Last example. Consider a cupful of coffee. Each molecule is at some point in 3-dimensional space. Stir. At least one molecule ends up in the same place as it began.

Here's my problem with this. Let's say the cup has 2 molecules. Stirring switches their positions...Molecule A is now where Molecule B was and vice versa. Therefore the statement "at least one molecule ends up in the same place as it began" is incorrect. Isn't it? I can see how the paper example is correct, but this one I just can't visualize. Anyone up on their fixed point theory?

I can't seem to get to the linked site, but here's my best guess. The vital thing is the continuity, which you've thrown out in your version -- there aren't just two molecules, there is a full solid of them. Actually, talking about molecules at all kind of finesses the point, since there are only going to be a finite (though very large) discrete bunch of them. Fixed-point theorems are about continua, and aren't going to make any sense for finite sets.

Fixed-point theorems are about continua, and aren't going to make any sense for finite sets.

Ok, that makes sense. The other two examples talked about points, but molecules aren't points. I could buy that in a full cup of coffee there's a high probability that the same molecule would occupy the same space after stirring, but definitely? Didn't seem right.

There is also a strict requirement on the 'stirring'. For simplicity, consider a right-cylindrical coffee cup. Now 'stir' by slicing the coffee into slabs and shuffle them. Clearly under this mapping no point is mapped to itself. This is really a property of continuous maps of continuous sets.

The whole coffee example has so many restrictions that it robs these theorems of their true wow potential.
My favorite example of the intermediate value theorem was that you can easily show that there are two antipodal points on earth that have the same temperature right now - in fact, there is a whole band of them.
This is true for any continuously varying quantity you impose on the surface of the Earth (e.g. barometric pressure, elevation etc)

Here's my problem with this. Let's say the cup has 2 molecules

Sounds like the coffee they serve at the Fairmount/Hutchinson croissanterie in Montreal. Great croissants, but you might want to sneak in an insulated hip flask from a less stingy cafe down the street. Fair warning.

This thread is closed to new comments. Thanks to everyone who responded.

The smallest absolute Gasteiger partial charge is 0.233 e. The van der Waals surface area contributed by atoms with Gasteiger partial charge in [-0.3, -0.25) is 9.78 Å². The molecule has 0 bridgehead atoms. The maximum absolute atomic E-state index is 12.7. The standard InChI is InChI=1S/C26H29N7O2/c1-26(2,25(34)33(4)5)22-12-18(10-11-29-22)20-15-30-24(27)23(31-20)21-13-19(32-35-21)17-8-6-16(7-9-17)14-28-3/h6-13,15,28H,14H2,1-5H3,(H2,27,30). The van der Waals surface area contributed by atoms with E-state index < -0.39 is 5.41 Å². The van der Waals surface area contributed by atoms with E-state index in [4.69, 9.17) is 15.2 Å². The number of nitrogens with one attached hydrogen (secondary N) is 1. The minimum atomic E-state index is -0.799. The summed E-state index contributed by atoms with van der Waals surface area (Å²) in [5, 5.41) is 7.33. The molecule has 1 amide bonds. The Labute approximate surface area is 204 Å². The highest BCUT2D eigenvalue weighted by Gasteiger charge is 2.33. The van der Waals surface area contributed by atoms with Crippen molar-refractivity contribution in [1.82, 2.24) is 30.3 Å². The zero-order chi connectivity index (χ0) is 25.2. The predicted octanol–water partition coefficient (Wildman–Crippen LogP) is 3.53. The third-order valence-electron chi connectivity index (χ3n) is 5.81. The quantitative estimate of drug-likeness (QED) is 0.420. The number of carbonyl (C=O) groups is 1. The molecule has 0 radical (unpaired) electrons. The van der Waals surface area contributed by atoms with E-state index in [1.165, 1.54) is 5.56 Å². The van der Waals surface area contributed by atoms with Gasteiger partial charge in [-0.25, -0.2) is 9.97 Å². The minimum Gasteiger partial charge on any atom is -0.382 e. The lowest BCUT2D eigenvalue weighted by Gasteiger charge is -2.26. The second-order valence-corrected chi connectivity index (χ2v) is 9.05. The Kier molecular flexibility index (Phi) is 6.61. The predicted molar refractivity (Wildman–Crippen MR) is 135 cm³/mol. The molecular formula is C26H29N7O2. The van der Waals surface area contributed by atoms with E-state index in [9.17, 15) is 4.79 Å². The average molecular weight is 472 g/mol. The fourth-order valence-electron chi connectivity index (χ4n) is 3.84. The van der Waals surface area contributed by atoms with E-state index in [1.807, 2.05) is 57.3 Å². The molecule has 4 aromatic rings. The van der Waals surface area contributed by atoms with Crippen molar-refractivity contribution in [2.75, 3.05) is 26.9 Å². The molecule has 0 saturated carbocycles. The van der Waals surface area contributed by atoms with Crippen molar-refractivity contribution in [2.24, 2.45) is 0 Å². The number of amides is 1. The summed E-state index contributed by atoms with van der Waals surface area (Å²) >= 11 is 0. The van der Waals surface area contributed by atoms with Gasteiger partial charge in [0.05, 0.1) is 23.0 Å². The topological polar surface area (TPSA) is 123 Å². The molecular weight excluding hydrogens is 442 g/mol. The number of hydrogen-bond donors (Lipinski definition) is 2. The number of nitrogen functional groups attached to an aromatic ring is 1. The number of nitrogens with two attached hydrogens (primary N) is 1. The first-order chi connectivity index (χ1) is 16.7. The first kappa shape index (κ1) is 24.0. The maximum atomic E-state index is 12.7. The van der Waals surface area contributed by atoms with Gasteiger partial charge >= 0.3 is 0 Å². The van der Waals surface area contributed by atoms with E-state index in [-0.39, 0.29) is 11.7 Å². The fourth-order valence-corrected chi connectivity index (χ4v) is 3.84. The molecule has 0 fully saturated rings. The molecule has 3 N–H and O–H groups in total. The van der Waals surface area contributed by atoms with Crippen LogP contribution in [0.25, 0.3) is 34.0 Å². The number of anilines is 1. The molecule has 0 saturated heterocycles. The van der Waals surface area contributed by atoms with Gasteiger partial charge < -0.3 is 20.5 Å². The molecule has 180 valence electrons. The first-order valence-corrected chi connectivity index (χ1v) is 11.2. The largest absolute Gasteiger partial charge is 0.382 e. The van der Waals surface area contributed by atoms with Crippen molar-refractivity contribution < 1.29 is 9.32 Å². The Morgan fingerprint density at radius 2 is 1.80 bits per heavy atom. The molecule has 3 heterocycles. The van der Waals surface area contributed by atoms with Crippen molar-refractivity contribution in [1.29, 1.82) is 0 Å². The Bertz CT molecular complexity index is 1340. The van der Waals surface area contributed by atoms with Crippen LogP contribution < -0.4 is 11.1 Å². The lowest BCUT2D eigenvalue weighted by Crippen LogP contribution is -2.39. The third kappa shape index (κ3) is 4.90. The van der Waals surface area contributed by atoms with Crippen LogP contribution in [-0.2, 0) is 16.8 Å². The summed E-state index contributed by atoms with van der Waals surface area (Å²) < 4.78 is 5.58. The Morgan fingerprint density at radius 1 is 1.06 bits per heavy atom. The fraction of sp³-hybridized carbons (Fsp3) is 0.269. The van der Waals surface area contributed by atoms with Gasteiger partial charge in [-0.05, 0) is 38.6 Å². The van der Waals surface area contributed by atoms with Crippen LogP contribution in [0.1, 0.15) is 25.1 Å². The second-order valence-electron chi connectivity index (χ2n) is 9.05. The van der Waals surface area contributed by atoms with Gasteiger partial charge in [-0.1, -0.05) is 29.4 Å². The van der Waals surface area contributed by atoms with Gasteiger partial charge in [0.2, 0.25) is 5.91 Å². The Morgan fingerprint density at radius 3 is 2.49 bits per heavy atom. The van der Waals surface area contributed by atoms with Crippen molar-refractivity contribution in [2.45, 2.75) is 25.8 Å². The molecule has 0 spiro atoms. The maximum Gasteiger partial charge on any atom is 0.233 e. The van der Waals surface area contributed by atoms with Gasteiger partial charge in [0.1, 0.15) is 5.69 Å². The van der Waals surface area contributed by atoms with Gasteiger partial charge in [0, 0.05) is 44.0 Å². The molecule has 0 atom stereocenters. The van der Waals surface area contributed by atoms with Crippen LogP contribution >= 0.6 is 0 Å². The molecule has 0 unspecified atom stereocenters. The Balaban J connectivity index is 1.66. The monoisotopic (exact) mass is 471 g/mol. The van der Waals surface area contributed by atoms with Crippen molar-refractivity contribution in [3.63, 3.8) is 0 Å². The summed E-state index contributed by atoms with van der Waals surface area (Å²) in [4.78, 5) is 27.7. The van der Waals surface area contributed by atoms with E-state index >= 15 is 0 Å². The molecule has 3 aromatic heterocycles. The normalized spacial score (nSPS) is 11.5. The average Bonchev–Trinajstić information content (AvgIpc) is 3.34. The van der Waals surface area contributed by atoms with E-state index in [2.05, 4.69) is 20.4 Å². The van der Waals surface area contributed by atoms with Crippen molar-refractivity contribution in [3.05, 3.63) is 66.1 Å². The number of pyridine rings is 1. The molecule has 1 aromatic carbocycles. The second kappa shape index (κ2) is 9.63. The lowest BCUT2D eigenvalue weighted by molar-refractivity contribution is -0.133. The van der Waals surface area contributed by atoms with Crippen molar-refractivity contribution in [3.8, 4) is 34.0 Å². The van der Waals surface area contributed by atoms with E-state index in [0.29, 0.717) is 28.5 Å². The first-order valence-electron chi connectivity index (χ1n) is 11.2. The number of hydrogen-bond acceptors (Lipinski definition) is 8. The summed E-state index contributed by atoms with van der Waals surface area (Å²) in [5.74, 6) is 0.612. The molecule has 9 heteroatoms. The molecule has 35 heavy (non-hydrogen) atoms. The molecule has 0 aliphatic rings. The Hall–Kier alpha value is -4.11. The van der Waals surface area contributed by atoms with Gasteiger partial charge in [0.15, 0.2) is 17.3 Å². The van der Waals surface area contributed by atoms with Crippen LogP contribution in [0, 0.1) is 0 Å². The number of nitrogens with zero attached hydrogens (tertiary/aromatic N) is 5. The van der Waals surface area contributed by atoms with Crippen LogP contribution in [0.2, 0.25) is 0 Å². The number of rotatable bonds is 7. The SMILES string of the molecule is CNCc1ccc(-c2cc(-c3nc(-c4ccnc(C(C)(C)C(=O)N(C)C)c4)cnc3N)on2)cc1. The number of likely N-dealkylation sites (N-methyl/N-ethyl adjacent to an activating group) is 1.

## Reader comments

## jkottkeAug 20, 2004 at 9:58AM

Last example. Consider a cupful of coffee. Each molecule is at some point in 3-dimensional space. Stir. At least one molecule ends up in the same place as it began.Here's my problem with this. Let's say the cup has 2 molecules. Stirring switches their positions...Molecule A is now where Molecule B was and vice versa. Therefore the statement "at least one molecule ends up in the same place as it began" is incorrect. Isn't it? I can see how the paper example is correct, but this one I just can't visualize. Anyone up on their fixed point theory?

## GrahamAug 20, 2004 at 10:19AM

I can't seem to get to the linked site, but here's my best guess. The vital thing is the continuity, which you've thrown out in your version -- there aren't just two molecules, there is a full solid of them. Actually, talking about molecules at all kind of finesses the point, since there are only going to be a finite (though very large) discrete bunch of them. Fixed-point theorems are about continua, and aren't going to make any sense for finite sets.

## GrahamAug 20, 2004 at 10:21AM

Here's another fixed-point theorem, with a nice 2-d example. Visualizing an analogous 3-d example isn't easy.

## jkottkeAug 20, 2004 at 10:25AM

Fixed-point theorems are about continua, and aren't going to make any sense for finite sets.Ok, that makes sense. The other two examples talked about points, but molecules aren't points. I could buy that in a full cup of coffee there's a high probability that the same molecule would occupy the same space after stirring, but definitely? Didn't seem right.

## L.N. HammerAug 20, 2004 at 11:53AM

And the article's been revised to reflect that molecules was being confusing. It's a continuum thing.

---L.

## jfAug 20, 2004 at 2:28PM

There is also a strict requirement on the 'stirring'. For simplicity, consider a right-cylindrical coffee cup. Now 'stir' by slicing the coffee into slabs and shuffle them. Clearly under this mapping no point is mapped to itself. This is really a property of continuous maps of continuous sets.

## vacapintaAug 20, 2004 at 11:20PM

The whole coffee example has so many restrictions that it robs these theorems of their true wow potential.

My favorite example of the intermediate value theorem was that you can easily show that there are two antipodal points on earth that have the same temperature right now - in fact, there is a whole band of them.

This is true for any continuously varying quantity you impose on the surface of the Earth (e.g. barometric pressure, elevation etc)

## Maciej CeglowskiAug 23, 2004 at 6:49AM

Here's my problem with this. Let's say the cup has 2 moleculesSounds like the coffee they serve at the Fairmount/Hutchinson croissanterie in Montreal. Great croissants, but you might want to sneak in an insulated hip flask from a less stingy cafe down the street. Fair warning.

This thread is closed to new comments. Thanks to everyone who responded.